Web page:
“I really liked presenting to the educators because I felt like it gave us a chance to get perspective from the adults, and it gave the adults a chance to get perspective from the students,” Izzy said. “That’s something we definitely need at Webb. There is a really good student to teacher relationship here [at Webb], but I feel like there’s also a lack of real, in-depth conversations with teachers surrounding identity and DEI work in general.” 

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About the Contributors
Jenny Tran
Jenny Tran, Public Editor
Whether it is popping on a new vinyl or traveling across the world, Jenny Tran (‘24) likes to immerse herself in the moment and explore the culture around her. You can find her hanging out with friends in the South Hutch common room or listening to various music genres at any place and time. Her favorite artists include Suboi, Keshi, Tyler the Creator, and Blackpink. Whether across the Pacific Ocean in California or in her hometown of Hanoi, Vietnam, Jenny is probably watching the radiant moon listening to Super Rich Kids by Frank Ocean. At Webb, Jenny shines a light on women’s issues in different countries, Asian rights, and ESVI. As she moves into her third year on the Webb Canyon Chronicle, she hopes to continue advocating for her beliefs while exploring new mediums like poetry or photo galleries. As a Public Editor, Jenny also wants to bring more inventive and comedic ideas to the table. If you are ever in need of a good laugh, a music recommendation, or someone to go thrifting with, you should call Jenny Tran.  Favorite song: DO4LOVE by 52Hz & Willistic 
Leia Albornoz
Leia Albornoz, Co-Editor of Features
Now a junior, Leia Albornoz (‘25) is ready to leave an impact on her community. Very passionate about identity and representation of culture, she wants to influence those who share the same ethnicity as her to be proud and embrace their culture. During her free time, Leia enjoys hanging out with friends and making spontaneous plans. While not with friends, Leia spends a lot of her time painting and reading in nature. This year, she wants to paint the admissions fountain, as it reminds her of her current favorite collection of paintings called Water Lilies by Claude Monet. As a peer advisor, Asian Affinity Group leader, and an Editor of Features, Leia has stepped up and is prepared to show leadership around campus and in the newsroom. She loves to listen to music, and she finds herself dancing every time she hears a catchy beat. Leia best demonstrates her journalist skills in articles based around culture and identity topics that she cares a lot about. Her goal for this year's publication is to keep up pace in her work and push more articles that her peers would want to read.  Favorite Song: "Street by Street" by Laufey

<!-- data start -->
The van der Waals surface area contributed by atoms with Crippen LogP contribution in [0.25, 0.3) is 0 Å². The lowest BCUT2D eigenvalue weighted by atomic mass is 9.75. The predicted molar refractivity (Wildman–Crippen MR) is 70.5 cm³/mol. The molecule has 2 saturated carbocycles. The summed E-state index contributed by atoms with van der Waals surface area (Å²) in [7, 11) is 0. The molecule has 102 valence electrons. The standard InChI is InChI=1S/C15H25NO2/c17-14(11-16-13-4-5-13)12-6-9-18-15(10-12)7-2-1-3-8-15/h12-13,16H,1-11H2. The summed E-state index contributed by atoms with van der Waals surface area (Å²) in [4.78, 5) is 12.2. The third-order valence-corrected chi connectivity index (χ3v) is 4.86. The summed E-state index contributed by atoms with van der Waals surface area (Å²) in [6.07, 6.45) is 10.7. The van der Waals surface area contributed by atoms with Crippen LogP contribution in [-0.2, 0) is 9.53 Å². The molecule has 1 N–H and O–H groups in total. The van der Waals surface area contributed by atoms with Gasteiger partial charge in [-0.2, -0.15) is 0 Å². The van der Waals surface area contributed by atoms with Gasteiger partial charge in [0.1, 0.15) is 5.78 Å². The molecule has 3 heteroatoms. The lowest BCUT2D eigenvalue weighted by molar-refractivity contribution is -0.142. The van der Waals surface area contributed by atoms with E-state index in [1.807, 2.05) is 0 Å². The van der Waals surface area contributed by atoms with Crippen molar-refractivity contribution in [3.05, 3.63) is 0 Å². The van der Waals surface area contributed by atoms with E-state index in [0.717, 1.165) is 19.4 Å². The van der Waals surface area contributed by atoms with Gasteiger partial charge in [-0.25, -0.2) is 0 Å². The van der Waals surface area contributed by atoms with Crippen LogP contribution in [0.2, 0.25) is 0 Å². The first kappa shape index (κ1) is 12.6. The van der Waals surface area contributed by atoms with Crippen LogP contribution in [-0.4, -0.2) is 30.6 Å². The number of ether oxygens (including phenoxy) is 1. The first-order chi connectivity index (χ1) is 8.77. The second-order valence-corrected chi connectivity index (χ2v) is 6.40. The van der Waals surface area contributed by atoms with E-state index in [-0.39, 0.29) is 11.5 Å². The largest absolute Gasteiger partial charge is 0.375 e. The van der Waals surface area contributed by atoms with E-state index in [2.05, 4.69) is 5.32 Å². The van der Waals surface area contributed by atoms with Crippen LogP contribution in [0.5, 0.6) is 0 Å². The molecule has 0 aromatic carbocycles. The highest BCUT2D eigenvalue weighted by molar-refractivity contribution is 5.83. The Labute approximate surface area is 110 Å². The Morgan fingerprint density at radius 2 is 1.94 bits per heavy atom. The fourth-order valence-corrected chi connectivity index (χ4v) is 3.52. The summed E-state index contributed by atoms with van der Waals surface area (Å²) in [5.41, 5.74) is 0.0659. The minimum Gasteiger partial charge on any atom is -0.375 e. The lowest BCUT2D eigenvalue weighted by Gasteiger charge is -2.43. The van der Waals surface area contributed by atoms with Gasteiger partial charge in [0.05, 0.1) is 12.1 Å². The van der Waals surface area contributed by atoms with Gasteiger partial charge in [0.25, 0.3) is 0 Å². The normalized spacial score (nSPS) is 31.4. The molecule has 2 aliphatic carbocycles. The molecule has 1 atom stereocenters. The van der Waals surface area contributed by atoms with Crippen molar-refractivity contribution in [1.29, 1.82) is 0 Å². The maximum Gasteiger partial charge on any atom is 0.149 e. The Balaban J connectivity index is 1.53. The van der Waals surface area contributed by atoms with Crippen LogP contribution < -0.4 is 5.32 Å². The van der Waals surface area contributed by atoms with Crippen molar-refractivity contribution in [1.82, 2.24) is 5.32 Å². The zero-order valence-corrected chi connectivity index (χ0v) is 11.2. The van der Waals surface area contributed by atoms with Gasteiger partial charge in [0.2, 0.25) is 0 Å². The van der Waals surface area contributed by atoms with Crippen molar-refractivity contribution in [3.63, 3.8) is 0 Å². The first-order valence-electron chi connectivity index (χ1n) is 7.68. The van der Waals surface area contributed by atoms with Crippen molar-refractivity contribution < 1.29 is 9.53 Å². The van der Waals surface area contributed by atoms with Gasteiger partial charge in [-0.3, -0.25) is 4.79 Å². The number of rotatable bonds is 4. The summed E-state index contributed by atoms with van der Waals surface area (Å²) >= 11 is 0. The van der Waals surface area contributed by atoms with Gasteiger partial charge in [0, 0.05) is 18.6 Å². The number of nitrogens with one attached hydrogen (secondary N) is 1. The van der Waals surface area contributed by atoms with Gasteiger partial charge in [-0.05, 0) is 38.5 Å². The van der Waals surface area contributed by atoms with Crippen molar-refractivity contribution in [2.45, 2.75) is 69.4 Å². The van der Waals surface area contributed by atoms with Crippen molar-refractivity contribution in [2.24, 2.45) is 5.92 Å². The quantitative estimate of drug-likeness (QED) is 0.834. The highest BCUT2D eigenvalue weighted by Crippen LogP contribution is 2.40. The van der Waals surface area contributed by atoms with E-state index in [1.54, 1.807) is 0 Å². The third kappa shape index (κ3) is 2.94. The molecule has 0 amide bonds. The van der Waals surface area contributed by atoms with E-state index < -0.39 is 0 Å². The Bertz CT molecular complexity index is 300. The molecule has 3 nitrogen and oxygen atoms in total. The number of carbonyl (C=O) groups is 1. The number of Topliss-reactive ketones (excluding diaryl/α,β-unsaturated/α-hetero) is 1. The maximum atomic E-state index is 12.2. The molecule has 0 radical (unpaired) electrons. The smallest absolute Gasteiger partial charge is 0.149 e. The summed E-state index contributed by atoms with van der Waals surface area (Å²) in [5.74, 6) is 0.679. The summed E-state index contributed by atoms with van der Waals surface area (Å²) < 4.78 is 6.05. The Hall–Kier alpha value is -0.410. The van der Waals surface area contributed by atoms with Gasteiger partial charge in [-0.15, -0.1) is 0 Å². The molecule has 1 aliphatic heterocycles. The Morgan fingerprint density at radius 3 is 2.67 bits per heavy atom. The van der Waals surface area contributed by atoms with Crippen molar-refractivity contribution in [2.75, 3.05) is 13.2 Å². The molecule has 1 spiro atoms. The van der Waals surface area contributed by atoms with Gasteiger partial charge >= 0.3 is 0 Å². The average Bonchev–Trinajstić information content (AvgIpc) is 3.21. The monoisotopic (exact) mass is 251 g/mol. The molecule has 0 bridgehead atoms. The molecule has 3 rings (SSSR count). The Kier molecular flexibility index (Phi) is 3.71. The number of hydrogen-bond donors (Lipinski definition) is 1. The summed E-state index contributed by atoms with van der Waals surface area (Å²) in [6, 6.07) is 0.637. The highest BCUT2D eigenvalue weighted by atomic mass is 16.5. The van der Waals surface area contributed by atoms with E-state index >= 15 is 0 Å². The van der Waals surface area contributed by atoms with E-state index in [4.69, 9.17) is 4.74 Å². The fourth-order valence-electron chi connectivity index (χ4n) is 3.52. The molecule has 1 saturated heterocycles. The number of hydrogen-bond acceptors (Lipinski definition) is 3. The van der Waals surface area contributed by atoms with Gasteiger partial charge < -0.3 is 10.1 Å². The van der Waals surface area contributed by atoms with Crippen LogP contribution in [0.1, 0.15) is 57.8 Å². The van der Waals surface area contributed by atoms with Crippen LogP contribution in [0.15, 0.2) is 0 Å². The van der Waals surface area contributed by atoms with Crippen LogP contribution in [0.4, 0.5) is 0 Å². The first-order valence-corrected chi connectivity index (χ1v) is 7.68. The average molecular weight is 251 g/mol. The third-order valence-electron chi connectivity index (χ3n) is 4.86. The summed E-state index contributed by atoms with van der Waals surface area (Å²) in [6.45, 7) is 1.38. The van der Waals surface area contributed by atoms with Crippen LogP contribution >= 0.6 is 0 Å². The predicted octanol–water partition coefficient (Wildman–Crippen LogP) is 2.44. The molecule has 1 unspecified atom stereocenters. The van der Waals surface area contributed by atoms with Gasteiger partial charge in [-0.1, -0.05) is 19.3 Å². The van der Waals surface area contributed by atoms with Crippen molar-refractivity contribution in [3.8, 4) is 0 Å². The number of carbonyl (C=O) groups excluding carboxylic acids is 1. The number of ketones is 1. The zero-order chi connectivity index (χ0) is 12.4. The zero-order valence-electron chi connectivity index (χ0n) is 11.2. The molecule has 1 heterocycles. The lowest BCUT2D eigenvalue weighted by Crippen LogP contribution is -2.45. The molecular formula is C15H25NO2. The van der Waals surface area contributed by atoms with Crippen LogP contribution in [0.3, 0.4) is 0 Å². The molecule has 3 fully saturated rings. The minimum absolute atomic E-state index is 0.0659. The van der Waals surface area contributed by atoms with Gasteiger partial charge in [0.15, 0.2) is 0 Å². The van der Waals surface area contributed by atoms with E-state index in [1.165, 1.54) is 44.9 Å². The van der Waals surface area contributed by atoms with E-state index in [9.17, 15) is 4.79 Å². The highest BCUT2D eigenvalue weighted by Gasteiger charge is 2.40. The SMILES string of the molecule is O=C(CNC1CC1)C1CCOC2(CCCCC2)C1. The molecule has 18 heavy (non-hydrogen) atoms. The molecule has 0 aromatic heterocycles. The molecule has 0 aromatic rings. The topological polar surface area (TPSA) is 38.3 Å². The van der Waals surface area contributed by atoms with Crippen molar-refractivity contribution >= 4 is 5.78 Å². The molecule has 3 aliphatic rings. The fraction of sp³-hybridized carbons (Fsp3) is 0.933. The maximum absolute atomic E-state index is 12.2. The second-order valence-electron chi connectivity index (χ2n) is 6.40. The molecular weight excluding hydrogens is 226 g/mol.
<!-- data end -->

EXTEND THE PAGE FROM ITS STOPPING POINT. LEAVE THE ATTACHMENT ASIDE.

Stephanie Ma
Stephanie Ma, Co-Editor of Opinion
Meet Stephanie “Steph” Ma ('25), a harmonious force within the Webb Canyon Chronicle and Webb Community. This past summer Steph leisurely sojourned in Korea, where she indulged in delicious street foods such as fish cakes and tteokbokki. She continued her summer melodiously with visits to Boston College and NYU’s Clive Davis Institute, where she immersed herself in the world of music, recorded her own songs, and had her soul serenaded by Masie Peters while visiting her brother in Canada. Looking through her Spotify, you are sure to find the ballads of Taylor Swift and Joshua Bassett. A talented instrumentalist, she plays a multitude of instruments such as the violin, guitar, and ukulele, yet her compositions extend beyond melodies. At Webb, the humanities strike a chord in her heart, especially classes conducted by Ms. MacPhee. As a maestro of leadership, Steph serves on the VWS Honor Cabinet When writing for the WCC Steph meticulously pieces together articles, most notably her compelling piece on the UC strikes. Finishing with a crescendo we can all look forward to seeing Steph thrive during her third year at Webb, while we take delight in her enlightened and empathetic articles during her second year at the Chronicle.  Favorite Song: "Cool About It" by Boygenius